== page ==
The statistics need to be analysed in full before any such accusation or assertion can be made with absolute confidence. The fact remains that 94% of veterans returning from combat zones will not offend. Indeed, the report shows that overall criminal activity was slightly lower in military personnel than in people of the same age in the wider population. It is, however, a useful exercise in charting those who are at more risk within the wider military group, and the report found that those who were under 30, who had served in the junior ranks in a combat role, and experienced traumatic events, such as being shot at, were all linked to an increased risk of violence once returned from duty.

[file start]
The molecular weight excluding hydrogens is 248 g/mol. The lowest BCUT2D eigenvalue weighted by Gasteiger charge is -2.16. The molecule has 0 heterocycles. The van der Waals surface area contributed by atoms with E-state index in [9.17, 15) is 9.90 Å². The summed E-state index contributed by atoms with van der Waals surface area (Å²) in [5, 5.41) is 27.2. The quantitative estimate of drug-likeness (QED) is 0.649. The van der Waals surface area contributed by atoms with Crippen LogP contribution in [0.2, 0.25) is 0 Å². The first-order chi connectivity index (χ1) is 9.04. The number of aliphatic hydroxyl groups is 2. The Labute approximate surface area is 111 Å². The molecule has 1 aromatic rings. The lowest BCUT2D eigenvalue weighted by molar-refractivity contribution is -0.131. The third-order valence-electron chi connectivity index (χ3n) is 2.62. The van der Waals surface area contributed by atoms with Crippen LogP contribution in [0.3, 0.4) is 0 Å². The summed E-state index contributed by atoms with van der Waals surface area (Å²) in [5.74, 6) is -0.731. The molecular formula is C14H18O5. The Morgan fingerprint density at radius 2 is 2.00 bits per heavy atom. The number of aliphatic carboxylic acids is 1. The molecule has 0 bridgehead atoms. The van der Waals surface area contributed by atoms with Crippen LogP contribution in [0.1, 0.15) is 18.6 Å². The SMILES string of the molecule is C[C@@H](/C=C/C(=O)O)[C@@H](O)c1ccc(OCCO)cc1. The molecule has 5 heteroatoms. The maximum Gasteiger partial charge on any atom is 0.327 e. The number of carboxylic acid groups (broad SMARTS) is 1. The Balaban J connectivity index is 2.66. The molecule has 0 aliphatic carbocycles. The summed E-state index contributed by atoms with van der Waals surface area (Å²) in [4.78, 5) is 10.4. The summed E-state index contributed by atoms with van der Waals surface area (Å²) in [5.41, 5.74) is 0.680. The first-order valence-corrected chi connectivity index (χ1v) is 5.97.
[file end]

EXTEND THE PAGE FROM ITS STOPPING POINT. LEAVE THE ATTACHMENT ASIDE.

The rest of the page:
The wars in Iraq and Afghanistan have led to an increased interest in issues surrounding military mental health, and on Monday it statistics released by the Ministry of Defence showed that up to 11,000 serving members of the military have been diagnosed with mental conditions including post-traumatic stress disorder (PTSD) and depression since 2007. As ever, the question remains why? Why has there been such an upsurge in psychological casualties?

Here are a few of my observations, based on my experience of researching this phenomena, as to why this might be the case: